INTERNET RIMON poses something of a conundrum for the rabbinic leadership of the haredi community. For while a ban on Internet expresses the communal ideal, the reality is that thousands, if not tens of thousands, of haredi homes are connected to Internet, and the number will only grow as an increasing number of basic transactions can only be done by Internet or much more conveniently done. Hi-tech is the likeliest growth area of haredi employment, and that too often requires Internet access. Many English-speaking haredi wives of kollel students already earn good livings working via Internet during hours that their children are sleeping.

On the one hand, to give rabbinic sanction to an Internet provider would lessen the force of the communal ideal and remove some of the more than justified fears of the Internet. On the other hand, failure to acknowledge the emergent social reality can leave tens of thousands of haredi homes without any protection or protections that are easily evaded.

As is often the case in the haredi community, much of the action is taking place behind the scenes, with various accomodations being negotiated. The challenge posed by Internet to the haredi leadership is typical of the most dicey issues facing the community. They each pose a conflict between a communal ideal and emerging social realities.

The most notable, of course, is that between long-term Torah learning for men and the reality that a rapidly growing number of haredi men need to work to feed their families. As a consequence, rabbinical leaders may hold up one ideal in public and privately guide and advise individuals who need to work. Were they not to provide any guidance, they would simply lose control of social forces welling up from below and any ability to guide the transition.

But without constantly proclaiming the ideal, the community would be drained of its vitality and self-identity. A difficult tightrope to negotiate.

This article appeared in the Jerusalem Post, Friday, 9 January, 2009.

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2 Responses

  1. Observer says:

    I HAVE, in fact, given a lot of thought as to the issues of internet access and children. And that is *precisely* why the ban in Beitar Illit seriously problematic. The families that have internet access will, by and large be unable to afford to give it up because they don’t have it for entertainment, but for reasons such as parnasa. What will happen is the same thing that I have seen happen in other communities – parents will simply lie about the matter. What, exactly, do you think this is going to do to the chinuch of the children?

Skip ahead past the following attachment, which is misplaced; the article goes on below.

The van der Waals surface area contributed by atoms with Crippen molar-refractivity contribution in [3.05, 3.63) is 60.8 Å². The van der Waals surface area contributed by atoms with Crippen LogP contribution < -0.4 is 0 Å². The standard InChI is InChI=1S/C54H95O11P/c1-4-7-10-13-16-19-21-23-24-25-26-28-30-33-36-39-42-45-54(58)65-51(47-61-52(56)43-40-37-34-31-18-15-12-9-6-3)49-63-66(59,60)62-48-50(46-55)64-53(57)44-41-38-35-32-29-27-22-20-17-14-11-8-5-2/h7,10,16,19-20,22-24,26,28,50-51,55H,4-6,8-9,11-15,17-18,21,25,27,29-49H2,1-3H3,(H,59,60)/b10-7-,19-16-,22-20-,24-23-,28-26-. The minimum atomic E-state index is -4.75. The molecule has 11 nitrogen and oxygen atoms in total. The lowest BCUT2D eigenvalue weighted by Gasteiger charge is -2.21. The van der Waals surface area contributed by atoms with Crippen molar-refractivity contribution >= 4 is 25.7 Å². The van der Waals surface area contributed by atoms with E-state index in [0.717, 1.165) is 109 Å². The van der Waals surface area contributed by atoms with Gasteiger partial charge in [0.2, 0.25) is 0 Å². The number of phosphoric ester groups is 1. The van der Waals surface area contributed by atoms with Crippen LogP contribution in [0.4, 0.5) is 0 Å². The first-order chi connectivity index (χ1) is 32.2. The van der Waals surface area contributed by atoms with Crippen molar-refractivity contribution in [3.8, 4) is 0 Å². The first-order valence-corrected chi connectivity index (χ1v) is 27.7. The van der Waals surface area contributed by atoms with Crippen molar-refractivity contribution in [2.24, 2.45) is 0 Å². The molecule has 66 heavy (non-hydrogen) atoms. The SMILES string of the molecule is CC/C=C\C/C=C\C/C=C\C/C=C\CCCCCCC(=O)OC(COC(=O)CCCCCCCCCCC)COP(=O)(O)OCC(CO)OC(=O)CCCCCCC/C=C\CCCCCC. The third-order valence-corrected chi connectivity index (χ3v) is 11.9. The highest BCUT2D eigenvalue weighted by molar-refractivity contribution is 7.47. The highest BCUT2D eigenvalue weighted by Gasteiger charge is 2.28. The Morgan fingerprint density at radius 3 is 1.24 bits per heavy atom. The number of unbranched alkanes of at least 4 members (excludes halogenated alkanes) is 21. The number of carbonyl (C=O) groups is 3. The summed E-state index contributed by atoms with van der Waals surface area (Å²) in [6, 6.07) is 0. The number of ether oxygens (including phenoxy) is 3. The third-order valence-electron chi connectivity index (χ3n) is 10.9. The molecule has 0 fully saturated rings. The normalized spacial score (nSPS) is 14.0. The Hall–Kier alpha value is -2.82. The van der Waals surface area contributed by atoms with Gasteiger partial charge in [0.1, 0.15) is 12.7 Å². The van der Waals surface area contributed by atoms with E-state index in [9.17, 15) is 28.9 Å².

And how, exactly, are you going to help kids come to terms with the fact that almost every chareidi publication – trumpeting its adherence to the guidelines of the Gedolin, even in their advertising – has multiple ads for non-business products that have web sites and email addresses, and that these same publications – also intended for the home and not business – all have email addresses where they can be reached, and most of them ALSO have web sites. Are you really willing to tell children that these addresses are for people who transact their *personal* business at work? What is THAT going to do to their chinuch?

    Before anyone jumps down my throat for saying that people are not giving up their internet access, allow me to give you a couple of examples of what I have seen and heard, either directly or from sources I beleive are trustworthy.

    One frum blogger describes how his friend took a notebook around the frum areas of lakewood shortly after a similar ban was announced there, and discovered dozens of open wireless networks with access to the internet. Given that not everyone who has internet access has wireless, it’s obvious that a substantial number of families have internet access.

    Someone from Lakewood who was doing a project for my organization discussed the possibility of getting short term internet access. One of the issues on the table was the high probability that they could pick up wireless access from the neighbors. (It turned out that when working from their apartment, they couldn’t, but from a relative’s house they could.)

    An employee at my organization came to me to discuss filtered internet options for home (I’m the IT person). The story was that the school their child was going to be starting had finally relented on its ban after one relatively high profile parent had forced the issue, but still required an acceptable filtering mechanism (which makes a lot of sense.) “So we need a good filtering service because we don’t want to lie about it, which is what parents have been doing until now.”

    Don’t get me wrong – the internet is scary. But, so are the streets of Manhattan and Tel Aviv. Worse, whether you have internet at home or not, any child who is going to work (and many who do stay in learning and / or Avodas Hokidesh) wind up needing the internet. Period. So, whether you have internet access in the house or not, you had better deal with the problem up front and give your children the chinuch to deal with it.

  2. Yehoshua Friedman says:

    There seems to me to be no insurmountable halachic problem with having a preferred standard alongside a fallback position. There are those who need internet for work or professional study. There are those who have different standards as in kashrut. The annoying thing is the denial. There are people in the hareidi community who have cabinets designed to hide a television as well.